Continuing with today’s theme of trashing Mary Landrieu, here’s a POLITICO piece about how she stood in the way of the Senate’s attempts last week to impose sanctions on Venezuela for its human rights violations…
Oil company Citgo teamed up with Senate Energy and Natural Resources Chairwoman Mary Landrieu to block a package of Venezuelan sanctions that senators were considering last week, emails obtained by POLITICO reveal.
Citgo — the wholly owned U.S. subsidiary of Venezuela’s national oil company — raised concerns that the package targeted at human rights abusers would hurt the company’s ability to import crude oil to its Gulf Coast refinery in Lake Charles, La., eliminating jobs, according to the documents.
Landrieu can say that this is of a piece with her seriously awesome record on behalf of the oil and gas business, of course, but on deeper scrutiny that doesn’t look particularly accurate. POLITICO dug up some emails from Landrieu staffers which indicate that those sanctions wouldn’t have cut off oil to the refinery in Lake Charles…
Foreign Relations Committee staffers were moving forward with plans to hold a full Senate vote when aides got wind of Landrieu’s intent to place a hold on the bill. A Senate Foreign Relations staffer reached out to a top Landrieu aide to find out the details of the objection.
“I was asked to get a message to Senator Landrieu on this and need to ask her whether she wants to hold the bill,” wrote Landrieu staffer and Energy Committee staff director Elizabeth Craddock in an email to Democratic colleagues last Thursday night.
Craddock asked her Democratic colleagues on the Foreign Relations Committee to circle back with committee staff on the next morning, and then wrote back: “We have a refinery in Louisiana that takes Venezuelan crude. The fear is that this bill will prohibit future shipments of that crude, thereby essentially shutting in the refinery and as a result, there will be a large loss of jobs at the refinery. If this is indeed the case, or can potentially happen, my boss is unwilling to support this bill.”
Foreign Relations staffers tried to assure Landrieu’s office that the bill would have no bearing on Citgo’s operations in the United States.
“No need for Senator Landrieu to be concerned about any implications for refineries in Louisiana,” wrote one staffer. “The scope of [the bill] is very narrow. It focuses on individuals that have committed human rights abuses against protesters in the past 6 months, has unlawfully jailed protesters, or supported either of those first two provisions.”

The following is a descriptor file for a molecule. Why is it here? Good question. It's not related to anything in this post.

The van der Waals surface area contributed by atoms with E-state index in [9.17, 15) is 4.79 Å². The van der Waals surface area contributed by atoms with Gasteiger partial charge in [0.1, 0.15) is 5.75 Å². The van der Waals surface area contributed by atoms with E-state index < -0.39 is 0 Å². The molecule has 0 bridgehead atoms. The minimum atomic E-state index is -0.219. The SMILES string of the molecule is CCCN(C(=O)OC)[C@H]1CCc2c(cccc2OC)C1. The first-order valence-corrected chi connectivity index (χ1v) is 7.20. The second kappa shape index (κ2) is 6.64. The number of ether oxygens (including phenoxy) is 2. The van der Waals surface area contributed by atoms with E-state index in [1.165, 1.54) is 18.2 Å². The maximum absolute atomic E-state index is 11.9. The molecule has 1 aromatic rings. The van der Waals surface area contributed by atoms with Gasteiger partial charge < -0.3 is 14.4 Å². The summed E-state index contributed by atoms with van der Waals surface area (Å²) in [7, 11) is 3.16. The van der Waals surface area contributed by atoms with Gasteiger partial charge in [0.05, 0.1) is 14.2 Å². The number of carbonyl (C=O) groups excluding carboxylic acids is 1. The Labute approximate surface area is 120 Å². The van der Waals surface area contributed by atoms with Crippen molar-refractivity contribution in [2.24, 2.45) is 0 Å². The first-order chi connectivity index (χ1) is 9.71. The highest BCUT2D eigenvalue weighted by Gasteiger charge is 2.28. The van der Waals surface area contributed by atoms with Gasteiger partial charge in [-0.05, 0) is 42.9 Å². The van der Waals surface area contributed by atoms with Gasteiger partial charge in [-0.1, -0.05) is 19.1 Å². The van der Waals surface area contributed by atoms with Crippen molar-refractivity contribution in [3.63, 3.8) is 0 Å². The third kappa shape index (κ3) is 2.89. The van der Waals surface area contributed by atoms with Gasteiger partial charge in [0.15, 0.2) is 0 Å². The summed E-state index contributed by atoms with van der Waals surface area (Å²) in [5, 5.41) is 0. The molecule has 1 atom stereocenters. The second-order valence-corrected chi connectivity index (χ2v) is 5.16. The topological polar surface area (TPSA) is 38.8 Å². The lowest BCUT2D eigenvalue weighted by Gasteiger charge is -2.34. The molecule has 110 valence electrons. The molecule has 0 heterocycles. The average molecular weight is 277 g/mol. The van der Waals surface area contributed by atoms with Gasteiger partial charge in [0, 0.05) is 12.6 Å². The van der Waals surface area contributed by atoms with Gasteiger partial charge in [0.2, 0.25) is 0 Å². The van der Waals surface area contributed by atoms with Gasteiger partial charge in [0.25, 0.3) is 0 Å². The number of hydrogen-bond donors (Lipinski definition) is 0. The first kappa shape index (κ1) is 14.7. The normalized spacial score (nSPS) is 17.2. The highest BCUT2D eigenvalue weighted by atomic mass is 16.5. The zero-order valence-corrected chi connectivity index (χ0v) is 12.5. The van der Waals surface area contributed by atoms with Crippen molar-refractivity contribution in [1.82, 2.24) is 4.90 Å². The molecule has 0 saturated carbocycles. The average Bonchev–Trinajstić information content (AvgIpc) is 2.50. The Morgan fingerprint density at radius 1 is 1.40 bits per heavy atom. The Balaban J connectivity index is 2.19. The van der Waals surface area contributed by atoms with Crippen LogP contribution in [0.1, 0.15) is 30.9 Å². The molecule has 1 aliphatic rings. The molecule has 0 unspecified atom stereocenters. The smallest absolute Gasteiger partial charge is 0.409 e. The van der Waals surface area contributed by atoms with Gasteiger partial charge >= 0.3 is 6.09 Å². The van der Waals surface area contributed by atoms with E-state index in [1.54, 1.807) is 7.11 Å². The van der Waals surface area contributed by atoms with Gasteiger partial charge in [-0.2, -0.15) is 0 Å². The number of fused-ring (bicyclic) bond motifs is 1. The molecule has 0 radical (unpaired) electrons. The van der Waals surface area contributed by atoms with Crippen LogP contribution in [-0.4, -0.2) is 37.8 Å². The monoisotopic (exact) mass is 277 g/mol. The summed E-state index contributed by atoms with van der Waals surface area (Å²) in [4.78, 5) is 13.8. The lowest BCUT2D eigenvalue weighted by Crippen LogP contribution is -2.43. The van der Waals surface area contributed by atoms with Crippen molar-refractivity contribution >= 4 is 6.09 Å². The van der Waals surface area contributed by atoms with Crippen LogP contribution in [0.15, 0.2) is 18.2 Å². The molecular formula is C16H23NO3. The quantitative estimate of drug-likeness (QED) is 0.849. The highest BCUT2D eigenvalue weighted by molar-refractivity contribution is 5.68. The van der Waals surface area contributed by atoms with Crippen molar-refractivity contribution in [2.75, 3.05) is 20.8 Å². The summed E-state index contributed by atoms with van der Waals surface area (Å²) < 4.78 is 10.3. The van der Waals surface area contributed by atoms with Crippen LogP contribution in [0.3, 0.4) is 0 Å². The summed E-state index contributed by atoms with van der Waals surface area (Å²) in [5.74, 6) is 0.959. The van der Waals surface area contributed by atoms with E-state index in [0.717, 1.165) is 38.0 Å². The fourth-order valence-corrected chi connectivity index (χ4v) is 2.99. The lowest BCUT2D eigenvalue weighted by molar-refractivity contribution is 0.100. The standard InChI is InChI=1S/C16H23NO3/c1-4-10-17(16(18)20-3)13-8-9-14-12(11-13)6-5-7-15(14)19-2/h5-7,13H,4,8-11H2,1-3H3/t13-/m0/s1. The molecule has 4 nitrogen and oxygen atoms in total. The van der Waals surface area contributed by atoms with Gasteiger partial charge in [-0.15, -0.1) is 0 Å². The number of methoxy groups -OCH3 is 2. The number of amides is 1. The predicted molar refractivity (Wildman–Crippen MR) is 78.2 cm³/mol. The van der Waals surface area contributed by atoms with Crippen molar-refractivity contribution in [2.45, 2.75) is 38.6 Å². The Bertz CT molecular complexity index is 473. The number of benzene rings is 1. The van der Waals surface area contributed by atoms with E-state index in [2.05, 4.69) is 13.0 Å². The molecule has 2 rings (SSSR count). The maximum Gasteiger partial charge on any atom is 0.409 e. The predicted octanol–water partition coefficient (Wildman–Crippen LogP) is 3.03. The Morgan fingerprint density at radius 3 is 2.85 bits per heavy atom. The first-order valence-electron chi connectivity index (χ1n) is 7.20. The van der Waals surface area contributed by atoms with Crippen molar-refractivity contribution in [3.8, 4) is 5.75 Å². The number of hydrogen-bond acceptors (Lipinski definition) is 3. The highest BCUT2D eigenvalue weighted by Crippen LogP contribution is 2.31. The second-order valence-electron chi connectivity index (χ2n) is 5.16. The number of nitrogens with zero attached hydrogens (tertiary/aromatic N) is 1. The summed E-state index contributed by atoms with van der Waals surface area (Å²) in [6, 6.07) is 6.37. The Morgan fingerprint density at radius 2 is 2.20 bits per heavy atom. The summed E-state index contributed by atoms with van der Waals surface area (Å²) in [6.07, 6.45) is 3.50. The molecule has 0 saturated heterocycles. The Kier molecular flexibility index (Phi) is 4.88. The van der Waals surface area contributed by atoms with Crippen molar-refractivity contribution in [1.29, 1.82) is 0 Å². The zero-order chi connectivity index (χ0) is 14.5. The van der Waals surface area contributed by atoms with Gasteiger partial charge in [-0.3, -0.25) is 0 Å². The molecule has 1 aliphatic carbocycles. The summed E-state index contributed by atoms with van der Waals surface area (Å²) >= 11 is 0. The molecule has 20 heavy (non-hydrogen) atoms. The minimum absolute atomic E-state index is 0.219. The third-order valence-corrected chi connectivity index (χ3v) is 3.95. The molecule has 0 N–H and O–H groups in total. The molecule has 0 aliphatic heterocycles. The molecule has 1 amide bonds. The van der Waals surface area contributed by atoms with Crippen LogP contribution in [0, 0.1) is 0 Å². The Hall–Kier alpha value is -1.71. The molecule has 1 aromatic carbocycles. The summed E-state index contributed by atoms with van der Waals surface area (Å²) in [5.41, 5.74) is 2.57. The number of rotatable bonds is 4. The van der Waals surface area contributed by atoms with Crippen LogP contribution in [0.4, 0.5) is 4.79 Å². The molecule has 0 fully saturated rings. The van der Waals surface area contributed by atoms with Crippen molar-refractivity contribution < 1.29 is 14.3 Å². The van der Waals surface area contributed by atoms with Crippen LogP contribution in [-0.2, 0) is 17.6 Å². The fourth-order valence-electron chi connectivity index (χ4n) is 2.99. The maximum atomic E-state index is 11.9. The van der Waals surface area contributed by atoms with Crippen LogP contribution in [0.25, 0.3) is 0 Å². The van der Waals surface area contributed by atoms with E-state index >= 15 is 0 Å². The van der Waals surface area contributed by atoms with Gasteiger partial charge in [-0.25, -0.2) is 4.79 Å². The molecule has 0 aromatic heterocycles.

Craddock shared the response with the company, and then shared the company’s response and what appear to be its talking points with the Foreign Relations Committee.
In particular, Citgo worried that “the interpretation of the legislation by the executive branch/ and Congress could change over time,” according to the talking points. Citgo raised worries that it could be considered a “person” under U.S. law and that its association with state-owned oil company Petróleos de Venezuela might implicate it in human rights abuses in the country.
Citgo’s lobbyists are from the firm Squire Patton Boggs, which is the firm John Breaux is a partner in.
In other words, Mary Landrieu did what John Breaux wanted her to do, and blocked sanctions on the butchers of Caracas out of the faint possibility that at some point Breaux’s client might end up having its business impinged upon. This, at a time when the Venezuelans are trying to sell Citgo in a desperate attempt to raise some hard currency amid inflation of over 50 percent in their own failed socialist economy.
A friend of ours who’s a former staffer on the Hill with oodles of experience dealing with Landrieu told us once that we simply wouldn’t believe how often she gets policy completely wrong even on issues she’s supposed to claim as her core competency. We can believe that. When there is a bill aiming to sanction the Venezuelan political commissars ordering brutality against the democracy movement there and Landrieu kills it out of an unrelated concern because she’s told to by a lobbyist and former political mentor, that’s incompetence.